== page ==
On the Campaign Trail
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AO elaboration and other teaching resources
This is a level 4 number activity from the Figure It Out series. It relates to Stage 7 of the Number Framework.
A PDF of the student activity is included.
fidn a fraction of a whole number
In question 1, the students need to calculate the number of pupils out of 30 that are represented by the various fractions. This can be done in several ways, but probably the easiest is to divide by the reciprocals. It is important that the students understand that finding, for example, 1/6 of 30 is the same as calculating 1/6 x 30, which is 30/6. This could be written as: 1/6 x 30 = 30 x 1/6 = 30 ÷ 6.
In other words, these are multiplication problems that can be turned into division problems by using the reciprocal of the fractions.
Before the students begin this activity, it may be helpful to develop their confidence in working with reciprocals. The reciprocal of a number is the number that results in 1 when it is multiplied by the original number. For instance, the reciprocal of 1/6 is 6 because 6 x 1/6 is 1. The reciprocal of a fraction can be found by swapping the numerator and the denominator. For example, the reciprocal of 2/3 is 3/2. This also works for whole numbers where the denominator is 1 in fraction form. For example, because 6 = 6/1, the reciprocal is 1/6, and the reciprocal of 1/7 is 7/1 or 7.
Now the next step can be taken, that is, establishing that finding a fraction of any number is the same as dividing the number by the reciprocal of the fraction. You can lead the students to this understanding by considering a simple case, such as finding 1/2 of some number. After asking them to work out half of various numbers, including some larger numbers such as 86 or 124, they can be asked how they did this. They will most likely say that they divided the 86 or 124 by 2, which is equivalent to solving 86/2 and 124/2 respectively.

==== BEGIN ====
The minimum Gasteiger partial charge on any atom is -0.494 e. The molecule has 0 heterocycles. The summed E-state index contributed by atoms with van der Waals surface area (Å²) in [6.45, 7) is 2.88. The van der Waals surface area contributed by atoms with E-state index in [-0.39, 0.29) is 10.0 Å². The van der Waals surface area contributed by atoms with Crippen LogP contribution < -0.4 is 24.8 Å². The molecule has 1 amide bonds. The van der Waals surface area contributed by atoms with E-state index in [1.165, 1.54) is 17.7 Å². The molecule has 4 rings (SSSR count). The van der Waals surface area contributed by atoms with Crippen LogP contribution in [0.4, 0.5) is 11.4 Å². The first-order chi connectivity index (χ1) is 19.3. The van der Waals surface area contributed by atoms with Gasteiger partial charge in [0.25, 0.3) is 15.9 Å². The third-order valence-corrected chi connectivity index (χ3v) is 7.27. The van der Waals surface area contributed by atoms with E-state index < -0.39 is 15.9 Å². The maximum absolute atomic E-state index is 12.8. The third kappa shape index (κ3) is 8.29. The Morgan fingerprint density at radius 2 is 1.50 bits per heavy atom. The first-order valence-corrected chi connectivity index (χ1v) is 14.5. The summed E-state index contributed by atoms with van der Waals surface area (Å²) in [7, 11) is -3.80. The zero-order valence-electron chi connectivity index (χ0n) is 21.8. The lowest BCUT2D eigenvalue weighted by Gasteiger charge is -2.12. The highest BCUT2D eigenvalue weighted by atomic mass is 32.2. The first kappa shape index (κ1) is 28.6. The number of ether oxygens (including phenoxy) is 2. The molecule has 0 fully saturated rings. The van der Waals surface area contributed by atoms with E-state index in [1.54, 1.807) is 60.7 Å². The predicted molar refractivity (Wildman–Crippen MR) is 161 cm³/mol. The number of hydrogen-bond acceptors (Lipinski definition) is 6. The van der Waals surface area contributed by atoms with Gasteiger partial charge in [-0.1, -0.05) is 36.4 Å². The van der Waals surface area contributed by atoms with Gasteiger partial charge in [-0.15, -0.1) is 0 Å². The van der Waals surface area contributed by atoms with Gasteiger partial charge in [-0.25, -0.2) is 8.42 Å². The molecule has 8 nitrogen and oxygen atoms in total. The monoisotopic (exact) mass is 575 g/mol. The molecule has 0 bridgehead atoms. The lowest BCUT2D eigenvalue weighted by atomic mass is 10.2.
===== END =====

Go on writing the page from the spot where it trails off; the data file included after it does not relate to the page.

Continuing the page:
It is then a matter of establishing that this same principle works for other numbers. For example, finding 1/4 of 12 is the same as dividing 12 by 4.
With these insights, the students can now return to the activity and divide 30 by 6, 10, 3, and 10 respectively. Finding 3/10 of 30 consists of two steps: dividing by 10 and then multiplying the result by 3. This is equivalent to solving 3/10 x 30 = 90/10. Once the proportions are calculated, it is a relatively straightforward matter of arranging them in order from smallest to largest.
In this activity, the use of a calculator is not recommended for two reasons. Firstly, the calculations are simple enough to be done mentally, and secondly, the thirds and sixths could cause some confusion as the decimal equivalents are “messy”.
In question 2, the students need to consider the candidates’ policies in the light of Jed’s survey results. The Answers provide some indication of how students may tackle this. The key to the election may be the three pupils who didn’t express any opinion. In short, there is no one right answer to question 2. You could conclude the activity by having the students justify their predictions during a whole-class discussion and reflect on the fact that candidates’ policies are only one of the factors that influence voter choice.
Answers to Activity
1. 3 students want a shorter school day. 5 students want girls to be able to wear make-up to school. 9 students want a longer lunch break. 10 students want to wear jackets in class.
2. Predictions will vary, but Awatea should win. Explanations should relate to numerical data. For example, 10 students want to be able to wear jackets in class. This would give Awatea more votes than the other two candidates. However, 3 of the 30 students have not expressed an opinion. If they voted for Bram, he would win.